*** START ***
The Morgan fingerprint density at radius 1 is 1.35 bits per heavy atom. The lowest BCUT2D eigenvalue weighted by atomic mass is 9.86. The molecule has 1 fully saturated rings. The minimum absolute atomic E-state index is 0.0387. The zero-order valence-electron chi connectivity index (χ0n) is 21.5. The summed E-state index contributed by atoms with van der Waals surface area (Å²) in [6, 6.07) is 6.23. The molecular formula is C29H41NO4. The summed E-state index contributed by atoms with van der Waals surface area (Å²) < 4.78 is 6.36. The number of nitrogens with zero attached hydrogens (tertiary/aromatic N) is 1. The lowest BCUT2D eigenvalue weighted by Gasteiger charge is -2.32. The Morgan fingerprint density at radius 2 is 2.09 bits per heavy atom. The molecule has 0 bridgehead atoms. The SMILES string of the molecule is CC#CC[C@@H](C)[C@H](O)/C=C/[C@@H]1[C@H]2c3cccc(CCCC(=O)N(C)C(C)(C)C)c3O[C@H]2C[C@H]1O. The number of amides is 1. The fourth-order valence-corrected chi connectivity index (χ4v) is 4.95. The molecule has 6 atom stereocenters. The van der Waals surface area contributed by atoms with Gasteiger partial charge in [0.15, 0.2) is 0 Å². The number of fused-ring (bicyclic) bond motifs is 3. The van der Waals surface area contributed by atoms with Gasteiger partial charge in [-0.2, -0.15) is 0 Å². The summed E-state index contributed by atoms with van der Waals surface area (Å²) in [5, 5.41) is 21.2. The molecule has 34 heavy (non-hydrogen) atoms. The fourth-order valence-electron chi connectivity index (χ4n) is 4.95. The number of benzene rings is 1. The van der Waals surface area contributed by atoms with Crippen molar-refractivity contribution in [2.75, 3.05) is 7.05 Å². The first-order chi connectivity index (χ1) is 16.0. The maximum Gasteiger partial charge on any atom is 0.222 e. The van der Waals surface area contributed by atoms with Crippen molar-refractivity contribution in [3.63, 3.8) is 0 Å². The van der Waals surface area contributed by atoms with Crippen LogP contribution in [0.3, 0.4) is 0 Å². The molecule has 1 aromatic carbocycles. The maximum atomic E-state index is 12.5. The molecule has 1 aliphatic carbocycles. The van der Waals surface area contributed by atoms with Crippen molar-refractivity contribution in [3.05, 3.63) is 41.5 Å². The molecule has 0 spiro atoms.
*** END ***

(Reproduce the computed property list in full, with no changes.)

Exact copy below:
The Morgan fingerprint density at radius 1 is 1.35 bits per heavy atom. The lowest BCUT2D eigenvalue weighted by atomic mass is 9.86. The molecule has 1 fully saturated rings. The minimum absolute atomic E-state index is 0.0387. The zero-order valence-electron chi connectivity index (χ0n) is 21.5. The summed E-state index contributed by atoms with van der Waals surface area (Å²) in [6, 6.07) is 6.23. The molecular formula is C29H41NO4. The summed E-state index contributed by atoms with van der Waals surface area (Å²) < 4.78 is 6.36. The number of nitrogens with zero attached hydrogens (tertiary/aromatic N) is 1. The lowest BCUT2D eigenvalue weighted by Gasteiger charge is -2.32. The Morgan fingerprint density at radius 2 is 2.09 bits per heavy atom. The molecule has 0 bridgehead atoms. The SMILES string of the molecule is CC#CC[C@@H](C)[C@H](O)/C=C/[C@@H]1[C@H]2c3cccc(CCCC(=O)N(C)C(C)(C)C)c3O[C@H]2C[C@H]1O. The number of amides is 1. The fourth-order valence-corrected chi connectivity index (χ4v) is 4.95. The molecule has 6 atom stereocenters. The van der Waals surface area contributed by atoms with Gasteiger partial charge in [0.15, 0.2) is 0 Å². The number of fused-ring (bicyclic) bond motifs is 3. The van der Waals surface area contributed by atoms with Gasteiger partial charge in [-0.2, -0.15) is 0 Å². The summed E-state index contributed by atoms with van der Waals surface area (Å²) in [5, 5.41) is 21.2. The molecule has 34 heavy (non-hydrogen) atoms. The fourth-order valence-electron chi connectivity index (χ4n) is 4.95. The number of benzene rings is 1. The van der Waals surface area contributed by atoms with Crippen molar-refractivity contribution in [2.75, 3.05) is 7.05 Å². The first-order chi connectivity index (χ1) is 16.0. The maximum Gasteiger partial charge on any atom is 0.222 e. The van der Waals surface area contributed by atoms with Crippen molar-refractivity contribution in [3.63, 3.8) is 0 Å². The van der Waals surface area contributed by atoms with Crippen LogP contribution in [0.3, 0.4) is 0 Å². The molecule has 1 aromatic carbocycles. The maximum atomic E-state index is 12.5. The molecule has 1 aliphatic carbocycles. The van der Waals surface area contributed by atoms with Crippen molar-refractivity contribution in [3.05, 3.63) is 41.5 Å². The molecule has 0 spiro atoms.